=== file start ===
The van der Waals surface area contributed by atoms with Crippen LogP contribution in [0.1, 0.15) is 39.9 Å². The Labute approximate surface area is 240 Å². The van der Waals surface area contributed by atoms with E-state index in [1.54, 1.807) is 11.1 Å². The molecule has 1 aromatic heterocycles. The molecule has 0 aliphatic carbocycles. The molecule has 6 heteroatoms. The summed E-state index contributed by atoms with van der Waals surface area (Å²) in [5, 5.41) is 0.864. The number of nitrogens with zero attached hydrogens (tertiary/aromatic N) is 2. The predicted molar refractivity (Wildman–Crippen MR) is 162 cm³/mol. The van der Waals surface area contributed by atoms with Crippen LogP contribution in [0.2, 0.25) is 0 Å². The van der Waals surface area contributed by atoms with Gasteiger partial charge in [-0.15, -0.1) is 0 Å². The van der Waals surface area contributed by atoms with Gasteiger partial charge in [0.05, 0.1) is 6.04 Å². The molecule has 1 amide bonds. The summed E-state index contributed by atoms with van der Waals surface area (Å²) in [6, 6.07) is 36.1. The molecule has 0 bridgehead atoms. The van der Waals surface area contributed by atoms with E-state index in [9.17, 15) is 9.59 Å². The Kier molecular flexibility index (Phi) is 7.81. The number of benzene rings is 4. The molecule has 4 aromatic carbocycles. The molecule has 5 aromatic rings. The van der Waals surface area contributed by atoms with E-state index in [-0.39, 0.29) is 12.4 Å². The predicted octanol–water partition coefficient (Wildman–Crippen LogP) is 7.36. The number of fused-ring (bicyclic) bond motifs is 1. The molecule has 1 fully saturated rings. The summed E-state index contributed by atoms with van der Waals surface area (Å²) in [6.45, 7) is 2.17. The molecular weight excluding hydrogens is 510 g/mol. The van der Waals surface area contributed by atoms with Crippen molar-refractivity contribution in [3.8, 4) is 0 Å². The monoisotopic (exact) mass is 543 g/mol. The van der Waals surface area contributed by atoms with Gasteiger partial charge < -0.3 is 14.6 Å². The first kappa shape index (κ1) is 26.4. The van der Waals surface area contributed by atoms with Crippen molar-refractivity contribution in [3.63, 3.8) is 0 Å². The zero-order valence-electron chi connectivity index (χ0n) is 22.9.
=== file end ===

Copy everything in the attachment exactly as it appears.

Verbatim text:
The van der Waals surface area contributed by atoms with Crippen LogP contribution in [0.1, 0.15) is 39.9 Å². The Labute approximate surface area is 240 Å². The van der Waals surface area contributed by atoms with E-state index in [1.54, 1.807) is 11.1 Å². The molecule has 1 aromatic heterocycles. The molecule has 0 aliphatic carbocycles. The molecule has 6 heteroatoms. The summed E-state index contributed by atoms with van der Waals surface area (Å²) in [5, 5.41) is 0.864. The number of nitrogens with zero attached hydrogens (tertiary/aromatic N) is 2. The predicted molar refractivity (Wildman–Crippen MR) is 162 cm³/mol. The van der Waals surface area contributed by atoms with Crippen LogP contribution in [0.2, 0.25) is 0 Å². The van der Waals surface area contributed by atoms with Gasteiger partial charge in [-0.15, -0.1) is 0 Å². The van der Waals surface area contributed by atoms with Gasteiger partial charge in [0.05, 0.1) is 6.04 Å². The molecule has 1 amide bonds. The summed E-state index contributed by atoms with van der Waals surface area (Å²) in [6, 6.07) is 36.1. The molecule has 0 bridgehead atoms. The van der Waals surface area contributed by atoms with E-state index in [9.17, 15) is 9.59 Å². The Kier molecular flexibility index (Phi) is 7.81. The number of benzene rings is 4. The molecule has 4 aromatic carbocycles. The molecule has 5 aromatic rings. The van der Waals surface area contributed by atoms with E-state index in [-0.39, 0.29) is 12.4 Å². The predicted octanol–water partition coefficient (Wildman–Crippen LogP) is 7.36. The number of fused-ring (bicyclic) bond motifs is 1. The molecule has 1 fully saturated rings. The summed E-state index contributed by atoms with van der Waals surface area (Å²) in [6.45, 7) is 2.17. The molecular weight excluding hydrogens is 510 g/mol. The van der Waals surface area contributed by atoms with Crippen molar-refractivity contribution in [3.8, 4) is 0 Å². The monoisotopic (exact) mass is 543 g/mol. The van der Waals surface area contributed by atoms with Gasteiger partial charge < -0.3 is 14.6 Å². The first kappa shape index (κ1) is 26.4. The van der Waals surface area contributed by atoms with Crippen molar-refractivity contribution in [3.63, 3.8) is 0 Å². The zero-order valence-electron chi connectivity index (χ0n) is 22.9.